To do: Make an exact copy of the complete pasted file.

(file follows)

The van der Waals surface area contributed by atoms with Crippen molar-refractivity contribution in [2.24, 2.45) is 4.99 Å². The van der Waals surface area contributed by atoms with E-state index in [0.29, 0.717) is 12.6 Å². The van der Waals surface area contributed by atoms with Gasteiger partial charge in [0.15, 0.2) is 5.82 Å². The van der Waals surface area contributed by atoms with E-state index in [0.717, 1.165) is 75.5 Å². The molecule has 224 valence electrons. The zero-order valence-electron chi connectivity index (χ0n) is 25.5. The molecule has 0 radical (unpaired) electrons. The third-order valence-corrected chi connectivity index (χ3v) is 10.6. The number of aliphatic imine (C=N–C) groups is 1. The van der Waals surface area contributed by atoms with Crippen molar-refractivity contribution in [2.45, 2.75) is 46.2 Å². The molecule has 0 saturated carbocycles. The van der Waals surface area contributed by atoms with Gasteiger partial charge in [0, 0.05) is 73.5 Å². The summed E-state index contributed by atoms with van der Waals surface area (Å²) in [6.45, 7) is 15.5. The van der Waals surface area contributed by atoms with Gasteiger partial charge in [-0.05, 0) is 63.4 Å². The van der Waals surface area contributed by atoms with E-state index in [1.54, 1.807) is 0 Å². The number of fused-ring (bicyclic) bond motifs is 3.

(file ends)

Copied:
The van der Waals surface area contributed by atoms with Crippen molar-refractivity contribution in [2.24, 2.45) is 4.99 Å². The van der Waals surface area contributed by atoms with E-state index in [0.29, 0.717) is 12.6 Å². The van der Waals surface area contributed by atoms with Gasteiger partial charge in [0.15, 0.2) is 5.82 Å². The van der Waals surface area contributed by atoms with E-state index in [0.717, 1.165) is 75.5 Å². The molecule has 224 valence electrons. The zero-order valence-electron chi connectivity index (χ0n) is 25.5. The molecule has 0 radical (unpaired) electrons. The third-order valence-corrected chi connectivity index (χ3v) is 10.6. The number of aliphatic imine (C=N–C) groups is 1. The van der Waals surface area contributed by atoms with Crippen molar-refractivity contribution in [2.45, 2.75) is 46.2 Å². The molecule has 0 saturated carbocycles. The van der Waals surface area contributed by atoms with Gasteiger partial charge in [0, 0.05) is 73.5 Å². The summed E-state index contributed by atoms with van der Waals surface area (Å²) in [6.45, 7) is 15.5. The van der Waals surface area contributed by atoms with Gasteiger partial charge in [-0.05, 0) is 63.4 Å². The van der Waals surface area contributed by atoms with E-state index in [1.54, 1.807) is 0 Å². The number of fused-ring (bicyclic) bond motifs is 3.